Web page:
Monday, October 29, 2007

Halloween Special--Shirley Damsgaard and a Contest!

In keeping with the season, I interviewed my good friend Shirley Damsgaard, author of the chart-climbing Ophelia and Abby Series. If you believe in magick--and 'tis the season, right?--you'll love the spunky Ophelia, her smart and sassy friend Darci, and her wise-woman grandmother Abby.

To launch my new website Shirley and I have "brewed up" a special Ophelia and Abby CONTEST, deadline October 31, 2007. Go to my website add your information in the appropriate box (lower right corner), and you could win all five Ophelia and Abby books. I'll draw a name from that list on Halloween and notify the winner around November 5, 2007. (By the way, I'd love feedback about the website. Email me at

1. Okay, Shirley, how did you get started writing?

When my late husband was hospitalized for several months at the Mayo Clinics in Rochester, MN. I spent a lot of time driving. It was during those long drives that I started playing with the idea of writing.

2. Does writing “run” in your family?

Yes it does—there seems to be a lot of creativity on my father’s, the Damsgaard, side of my family. My aunt, Maggie Damsgaard, began writing at the age of sixteen and didn’t stop until her death at the age of ninety-two. She had several short stories published and self-published a Young Adult novel. She weathered many rejections and never gave up. A good lesson there!

3. How did Ophelia and Abby come to be?

My husband pointed out I always ruined movies for him by telling him how they would end, so why not put that talent to a more productive use! Because my background has been a typical, small town in the Midwest kind of a life, I knew I would need to create an amateur sleuth. I’ve always been interested in the paranormal, so I thought giving my sleuth psychic talents would be fun.

4. What was the germ of the idea that became the books?

At the first writing conference I ever attended author Donald Harstead pointed out that every story starts out with one question, “What if…?” That started me thinking—what is it like to be a psychic? What if one felt their talent let them down at the moment they most needed it? Can one ever be who they’re meant to be if they don’t follow their destiny? Those questions were the beginning of WITCH WAY TO MURDER.

5. I know you have a “day job” as a Post Mistress. Tell me about your work habits.

I’ve found the most creative time for me is early in the morning, when the house is quiet. When I’m working on a manuscript, I usually begin my day about 4:30 and try to write about 5 pages before getting ready for work. On the weekends, it’s more. In the evenings, I work on marketing, updating my mailing list, responding to emails, etc., while I watch TV.

6. You seem like such a normal person! Why paranormal?

One of my favorite quotes is “There are more things, Horatio, than are dreamt of in your philosophy.” I like the idea that we don’t know everything, that the world is full of mystery, that there is a little magick to be discovered.

7. Did you know a lot about the paranormal world when you started?

A little—but I’ve learned a lot more through research and having the opportunity to interview some very amazing people! My research started with one book, AMERICAN FOLK MAGICK, by Silver Ravenwolf. It seems that I’ve met the people I needed to--when I needed to. I’ve learned is not to be afraid to ask questions—as long as you approach people with respect, they’re usually more than happy to answer your questions.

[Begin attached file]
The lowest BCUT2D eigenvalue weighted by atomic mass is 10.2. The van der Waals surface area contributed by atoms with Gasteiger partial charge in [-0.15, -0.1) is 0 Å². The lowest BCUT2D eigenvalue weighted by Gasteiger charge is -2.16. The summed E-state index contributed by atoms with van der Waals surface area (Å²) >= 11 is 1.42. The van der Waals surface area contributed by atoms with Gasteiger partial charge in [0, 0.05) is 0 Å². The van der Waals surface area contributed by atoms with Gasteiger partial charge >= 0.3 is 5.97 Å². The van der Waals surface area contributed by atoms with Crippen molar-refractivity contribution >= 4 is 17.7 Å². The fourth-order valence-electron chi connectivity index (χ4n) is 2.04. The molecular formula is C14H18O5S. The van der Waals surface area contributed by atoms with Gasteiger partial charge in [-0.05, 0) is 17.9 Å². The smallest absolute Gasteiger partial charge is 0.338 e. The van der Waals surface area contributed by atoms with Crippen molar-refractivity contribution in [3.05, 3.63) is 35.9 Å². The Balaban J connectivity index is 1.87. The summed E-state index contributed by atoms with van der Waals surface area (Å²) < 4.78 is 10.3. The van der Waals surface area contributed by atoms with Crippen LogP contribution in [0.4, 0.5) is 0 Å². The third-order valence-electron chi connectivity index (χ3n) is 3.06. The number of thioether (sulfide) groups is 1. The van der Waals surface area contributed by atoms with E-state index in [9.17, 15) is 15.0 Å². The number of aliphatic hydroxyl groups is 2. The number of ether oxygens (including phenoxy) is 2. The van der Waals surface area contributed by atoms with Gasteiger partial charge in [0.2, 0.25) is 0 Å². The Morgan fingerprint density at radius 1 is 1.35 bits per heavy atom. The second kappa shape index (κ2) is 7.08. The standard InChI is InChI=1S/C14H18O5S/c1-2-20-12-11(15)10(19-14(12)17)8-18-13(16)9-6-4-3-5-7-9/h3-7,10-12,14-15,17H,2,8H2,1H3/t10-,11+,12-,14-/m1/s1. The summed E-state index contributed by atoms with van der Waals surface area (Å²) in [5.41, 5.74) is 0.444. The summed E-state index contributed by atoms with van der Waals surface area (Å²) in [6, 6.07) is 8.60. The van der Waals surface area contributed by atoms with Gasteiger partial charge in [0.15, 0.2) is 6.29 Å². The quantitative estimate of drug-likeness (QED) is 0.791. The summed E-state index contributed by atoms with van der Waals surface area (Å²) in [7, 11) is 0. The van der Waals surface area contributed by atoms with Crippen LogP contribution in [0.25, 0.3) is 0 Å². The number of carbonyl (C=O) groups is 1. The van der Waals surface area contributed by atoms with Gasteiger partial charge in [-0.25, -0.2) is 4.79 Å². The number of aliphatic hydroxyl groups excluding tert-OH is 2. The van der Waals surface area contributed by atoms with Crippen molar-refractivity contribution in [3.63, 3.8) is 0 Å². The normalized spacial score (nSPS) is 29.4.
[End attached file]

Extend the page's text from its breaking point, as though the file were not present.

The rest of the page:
8. Do you have any self-imposed rules? Things you refuse to include, no matter how interesting?

I don’t put actual spells in the stories—I don’t believe magick is something to play around with unless you have an understanding of how it’s supposed to work.

9. Did you originally believe in the paranormal world when you began writing?

To a certain extent—I’ve always believed that there are true psychics. (There are charlatans out there, too! In fact one psychic that I’ve gotten to know recommends that you stay away from anyone who’s styled as “Madame So and So!” They probably aren’t for real!)

10. Do you believe now? Why did you change your mind, if you did?

I would say, because of the people I’ve met and the experiences I’ve had, I definitely think more outside of the box now!

11. How much is Ophelia, your main character, like you?

According to my oldest daughter, she talks just like me! And we definitely have the same sense of humor. And, unbeknownst to me when I was originally creating it, her relationship with Abby is much like the relationship that I shared with my mother when she was alive.

12. In what ways is she different?

I think I’m a little more open than Ophelia is—not so reluctant to express my feelings as she is. She’s younger. Oh, and she’s a witch and a psychic and I’m not! (Even though my nine year old granddaughter has been known to try and impress her little friends by telling them I am.)

13. If you could share one idea with aspiring authors—one suggestion which has made a difference in your career—what would that be?

Don’t give up—be persistent—but at the same time, roll with the punches—be flexible. If the first pitch doesn’t work, think of a new one. If you receive advice from someone who knows what they’re talking about—listen. Try and take every situation, even the negative ones, and learn from it to improve your craft!

To view the full Ophelia and Abby Series, go to


Monica Ferris said...

Interesting interview! I am going to try one of those books -- I love the cover of The Witch is Dead! I will be writing about a woman who practices Wicca in Blackwork, a future Betsy Devonshire novel. Researching it has been fun. Thanks for another source.

Joanna Campbell Slan said...

You are welcome. I'm sure Shirley would be happy to confer with you. She's a gem.